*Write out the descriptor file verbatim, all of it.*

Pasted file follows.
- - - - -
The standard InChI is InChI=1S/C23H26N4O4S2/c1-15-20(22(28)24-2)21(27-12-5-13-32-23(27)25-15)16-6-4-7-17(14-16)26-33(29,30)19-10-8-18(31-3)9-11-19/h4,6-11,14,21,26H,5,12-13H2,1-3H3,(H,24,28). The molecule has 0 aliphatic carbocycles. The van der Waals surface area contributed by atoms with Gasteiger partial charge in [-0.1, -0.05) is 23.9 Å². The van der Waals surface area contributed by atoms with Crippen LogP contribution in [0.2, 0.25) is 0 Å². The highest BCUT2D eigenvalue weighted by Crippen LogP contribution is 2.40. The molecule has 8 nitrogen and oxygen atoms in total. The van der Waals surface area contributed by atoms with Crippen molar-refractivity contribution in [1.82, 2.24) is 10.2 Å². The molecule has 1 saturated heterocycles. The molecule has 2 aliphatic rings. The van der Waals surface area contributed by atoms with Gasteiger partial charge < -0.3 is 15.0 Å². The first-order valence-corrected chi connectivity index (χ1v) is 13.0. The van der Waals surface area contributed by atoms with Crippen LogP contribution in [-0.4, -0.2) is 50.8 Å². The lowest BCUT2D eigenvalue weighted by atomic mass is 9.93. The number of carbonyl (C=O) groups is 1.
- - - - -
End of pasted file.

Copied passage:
The standard InChI is InChI=1S/C23H26N4O4S2/c1-15-20(22(28)24-2)21(27-12-5-13-32-23(27)25-15)16-6-4-7-17(14-16)26-33(29,30)19-10-8-18(31-3)9-11-19/h4,6-11,14,21,26H,5,12-13H2,1-3H3,(H,24,28). The molecule has 0 aliphatic carbocycles. The van der Waals surface area contributed by atoms with Gasteiger partial charge in [-0.1, -0.05) is 23.9 Å². The van der Waals surface area contributed by atoms with Crippen LogP contribution in [0.2, 0.25) is 0 Å². The highest BCUT2D eigenvalue weighted by Crippen LogP contribution is 2.40. The molecule has 8 nitrogen and oxygen atoms in total. The van der Waals surface area contributed by atoms with Crippen molar-refractivity contribution in [1.82, 2.24) is 10.2 Å². The molecule has 1 saturated heterocycles. The molecule has 2 aliphatic rings. The van der Waals surface area contributed by atoms with Gasteiger partial charge < -0.3 is 15.0 Å². The first-order valence-corrected chi connectivity index (χ1v) is 13.0. The van der Waals surface area contributed by atoms with Crippen LogP contribution in [-0.4, -0.2) is 50.8 Å². The lowest BCUT2D eigenvalue weighted by atomic mass is 9.93. The number of carbonyl (C=O) groups is 1.